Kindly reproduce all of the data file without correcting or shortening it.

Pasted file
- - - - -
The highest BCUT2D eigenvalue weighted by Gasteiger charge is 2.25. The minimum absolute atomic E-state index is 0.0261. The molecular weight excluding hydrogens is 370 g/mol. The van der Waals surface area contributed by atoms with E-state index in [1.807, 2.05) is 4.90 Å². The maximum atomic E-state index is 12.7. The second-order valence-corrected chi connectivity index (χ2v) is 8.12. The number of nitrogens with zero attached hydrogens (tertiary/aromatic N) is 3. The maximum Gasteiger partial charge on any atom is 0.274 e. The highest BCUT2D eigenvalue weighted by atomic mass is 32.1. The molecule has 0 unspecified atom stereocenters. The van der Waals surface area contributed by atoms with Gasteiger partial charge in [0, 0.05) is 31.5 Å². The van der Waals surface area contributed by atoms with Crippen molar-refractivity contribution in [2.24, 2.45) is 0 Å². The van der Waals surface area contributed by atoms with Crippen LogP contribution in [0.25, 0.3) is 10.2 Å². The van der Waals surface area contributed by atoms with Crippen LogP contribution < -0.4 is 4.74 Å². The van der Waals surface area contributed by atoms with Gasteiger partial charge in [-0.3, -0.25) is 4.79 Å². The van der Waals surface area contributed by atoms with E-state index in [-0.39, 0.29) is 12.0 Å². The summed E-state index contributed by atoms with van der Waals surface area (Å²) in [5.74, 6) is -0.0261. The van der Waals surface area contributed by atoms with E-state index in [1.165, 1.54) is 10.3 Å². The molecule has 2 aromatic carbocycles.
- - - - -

The highest BCUT2D eigenvalue weighted by Gasteiger charge is 2.25. The minimum absolute atomic E-state index is 0.0261. The molecular weight excluding hydrogens is 370 g/mol. The van der Waals surface area contributed by atoms with E-state index in [1.807, 2.05) is 4.90 Å². The maximum atomic E-state index is 12.7. The second-order valence-corrected chi connectivity index (χ2v) is 8.12. The number of nitrogens with zero attached hydrogens (tertiary/aromatic N) is 3. The maximum Gasteiger partial charge on any atom is 0.274 e. The highest BCUT2D eigenvalue weighted by atomic mass is 32.1. The molecule has 0 unspecified atom stereocenters. The van der Waals surface area contributed by atoms with Gasteiger partial charge in [0, 0.05) is 31.5 Å². The van der Waals surface area contributed by atoms with Crippen molar-refractivity contribution in [2.24, 2.45) is 0 Å². The van der Waals surface area contributed by atoms with Crippen LogP contribution in [0.25, 0.3) is 10.2 Å². The van der Waals surface area contributed by atoms with Crippen LogP contribution < -0.4 is 4.74 Å². The van der Waals surface area contributed by atoms with Gasteiger partial charge in [-0.3, -0.25) is 4.79 Å². The van der Waals surface area contributed by atoms with E-state index in [-0.39, 0.29) is 12.0 Å². The summed E-state index contributed by atoms with van der Waals surface area (Å²) in [5.74, 6) is -0.0261. The van der Waals surface area contributed by atoms with E-state index in [1.165, 1.54) is 10.3 Å². The molecule has 2 aromatic carbocycles.